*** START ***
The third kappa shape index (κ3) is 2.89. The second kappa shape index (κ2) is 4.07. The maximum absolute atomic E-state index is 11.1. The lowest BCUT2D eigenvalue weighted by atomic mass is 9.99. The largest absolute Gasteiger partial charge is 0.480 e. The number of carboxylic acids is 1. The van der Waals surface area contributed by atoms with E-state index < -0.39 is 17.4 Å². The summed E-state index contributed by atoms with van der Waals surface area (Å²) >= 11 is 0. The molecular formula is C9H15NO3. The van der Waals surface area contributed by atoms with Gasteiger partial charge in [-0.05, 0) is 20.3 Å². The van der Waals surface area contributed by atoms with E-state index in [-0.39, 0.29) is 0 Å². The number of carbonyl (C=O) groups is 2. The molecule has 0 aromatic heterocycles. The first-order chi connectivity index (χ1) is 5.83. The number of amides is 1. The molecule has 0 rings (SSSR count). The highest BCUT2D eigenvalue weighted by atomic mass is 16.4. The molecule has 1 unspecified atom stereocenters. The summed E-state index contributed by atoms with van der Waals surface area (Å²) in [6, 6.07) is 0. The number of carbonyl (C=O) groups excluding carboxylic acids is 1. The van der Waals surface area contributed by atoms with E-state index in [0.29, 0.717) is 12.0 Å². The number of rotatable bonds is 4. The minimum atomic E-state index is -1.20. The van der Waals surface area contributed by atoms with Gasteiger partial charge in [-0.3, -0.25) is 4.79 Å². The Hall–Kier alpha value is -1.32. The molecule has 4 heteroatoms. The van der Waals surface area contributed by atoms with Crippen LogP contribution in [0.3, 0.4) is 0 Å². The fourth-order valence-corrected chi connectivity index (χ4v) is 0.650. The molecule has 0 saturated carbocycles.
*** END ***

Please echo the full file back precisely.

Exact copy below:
The third kappa shape index (κ3) is 2.89. The second kappa shape index (κ2) is 4.07. The maximum absolute atomic E-state index is 11.1. The lowest BCUT2D eigenvalue weighted by atomic mass is 9.99. The largest absolute Gasteiger partial charge is 0.480 e. The number of carboxylic acids is 1. The van der Waals surface area contributed by atoms with E-state index < -0.39 is 17.4 Å². The summed E-state index contributed by atoms with van der Waals surface area (Å²) >= 11 is 0. The molecular formula is C9H15NO3. The van der Waals surface area contributed by atoms with Gasteiger partial charge in [-0.05, 0) is 20.3 Å². The van der Waals surface area contributed by atoms with E-state index in [-0.39, 0.29) is 0 Å². The number of carbonyl (C=O) groups is 2. The molecule has 0 aromatic heterocycles. The first-order chi connectivity index (χ1) is 5.83. The number of amides is 1. The molecule has 0 rings (SSSR count). The highest BCUT2D eigenvalue weighted by atomic mass is 16.4. The molecule has 1 unspecified atom stereocenters. The summed E-state index contributed by atoms with van der Waals surface area (Å²) in [6, 6.07) is 0. The number of carbonyl (C=O) groups excluding carboxylic acids is 1. The van der Waals surface area contributed by atoms with E-state index in [0.29, 0.717) is 12.0 Å². The number of rotatable bonds is 4. The minimum atomic E-state index is -1.20. The van der Waals surface area contributed by atoms with Gasteiger partial charge in [-0.3, -0.25) is 4.79 Å². The Hall–Kier alpha value is -1.32. The molecule has 4 heteroatoms. The van der Waals surface area contributed by atoms with Crippen LogP contribution in [0.3, 0.4) is 0 Å². The fourth-order valence-corrected chi connectivity index (χ4v) is 0.650. The molecule has 0 saturated carbocycles.